Education Online for Computer Software, Web Development, and Microsoft Office
Home  ->  Learn More About Web Dev, Software Applications, Microsoft Office, and Computers



Learn About Microsoft Excel



Microsoft Excel

Microsoft Excel 2004 running on Mac OS X.
Developer Microsoft
Latest release 2003 for Windows, 2004 for Mac OS X / October 2003 (Windows), May 2004 (Mac)
OS Mac OS X, Microsoft Windows
Genre Spreadsheet
License Proprietary
Website www.microsoft.com

Microsoft Excel is a spreadsheet program written and distributed by Microsoft for computers using the Microsoft Windows operating system and for Apple Macintosh computers. It features an intuitive interface and capable calculation and graphing tools which, along with aggressive marketing, have made Excel one of the most popular microcomputer applications to date. It is overwhelmingly the dominant spreadsheet application available for these platforms and has been so since version 5 in 1993 and its bundling as part of Microsoft Office.

Microsoft originally marketed a spreadsheet program called Multiplan in 1982, which was very popular on CP/M systems, but on MS-DOS systems it lost popularity to Lotus 1-2-3. This promoted development of a new spreadsheet called Excel which started with the intention to, in the words of Doug Klunder, 'do everything 1-2-3 does and do it better' . The first version of Excel was released for the Mac in 1985 and the first Windows version (numbered 2.0 to line-up with the Mac and bundled with a run-time Windows environment) was released in November 1987. Lotus was slow to bring 1-2-3 to Windows and by 1988 Excel had started to outsell 1-2-3 and helped Microsoft achieve the position of leading PC software developer. This accomplishment, dethroning the king of the software world, solidified Microsoft as a valid competitor and showed its future of developing graphical software. Microsoft pushed its advantage with regular new releases, every two years or so. The current version is Excel 11, also called Microsoft Office Excel 2003.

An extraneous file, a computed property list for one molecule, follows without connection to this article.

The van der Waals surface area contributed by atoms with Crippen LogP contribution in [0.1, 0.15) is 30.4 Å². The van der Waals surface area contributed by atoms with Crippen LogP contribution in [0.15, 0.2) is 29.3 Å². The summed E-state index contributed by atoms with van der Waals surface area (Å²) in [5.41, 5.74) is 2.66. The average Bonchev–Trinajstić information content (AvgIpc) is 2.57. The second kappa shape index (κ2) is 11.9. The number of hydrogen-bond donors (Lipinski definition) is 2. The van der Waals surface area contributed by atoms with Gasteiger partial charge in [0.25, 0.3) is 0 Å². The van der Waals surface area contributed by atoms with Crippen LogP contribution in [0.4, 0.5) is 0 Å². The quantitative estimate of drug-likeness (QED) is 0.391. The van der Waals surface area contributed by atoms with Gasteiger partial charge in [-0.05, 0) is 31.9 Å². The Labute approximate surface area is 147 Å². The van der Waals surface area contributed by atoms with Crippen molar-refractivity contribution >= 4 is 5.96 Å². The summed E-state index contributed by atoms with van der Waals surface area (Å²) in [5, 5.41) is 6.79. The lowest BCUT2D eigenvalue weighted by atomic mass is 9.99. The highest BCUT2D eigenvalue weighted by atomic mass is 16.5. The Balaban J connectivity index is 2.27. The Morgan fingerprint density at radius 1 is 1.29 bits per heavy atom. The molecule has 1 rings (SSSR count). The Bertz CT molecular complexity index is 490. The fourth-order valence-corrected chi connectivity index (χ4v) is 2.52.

Early in its life Excel became the target of a trademark lawsuit by another company already selling a software package named "Excel." As the result of the dispute Microsoft was required to refer to the program as "Microsoft Excel" in all of its formal press releases and legal documents. However, over time this practice has slipped.

Excel offers a large number of user interface tweaks, however the essence of UI remains the same as in the original spreadsheet, VisiCalc: the cells are organized in rows and columns, and contain data or formulas with relative or absolute references to other cells.

Excel 2003, showing a default new spreadsheet
Excel 2003, showing a default new spreadsheet

Excel was the first spreadsheet that allowed the user to define the appearance of spreadsheets (fonts, character attributes and cell appearance). It also introduced intelligent cell recomputation, where only cells dependent on the cell being modified are updated, while previously spreadsheets recomputed everything all the time or waited for a specific user command. Excel has extensive graphing capabilities.

When first bundled into Microsoft Office in 1993, Microsoft Word and Microsoft PowerPoint had their GUIs redesigned for consistency with Excel, the killer app on the PC at the time.

Since 1993, Excel includes support for Visual Basic for Applications (VBA) as a scripting language. VBA is a powerful tool that makes Excel a complete programming environment. VBA and macro recording allow automating routines that otherwise take several manual steps. VBA allows creating forms to handle user input. Automation functionality of VBA exposed Excel as a target for macro viruses.

Excel versions from 5.0 to 9.0 contain various Easter eggs.

Versions

Versions for the Apple Macintosh include:

Versions for MS-DOS include:

Versions for Microsoft Windows include:

Competitors

External links


File format information

Excel Gurus

Retrieved from "http://en.wikipedia.org/wiki/Microsoft_Excel"
Views
Personal tools
Navigation
Toolbox
In other languages

 

 

All text is available under the terms of the GNU Free Documentation License (see Copyrights for details).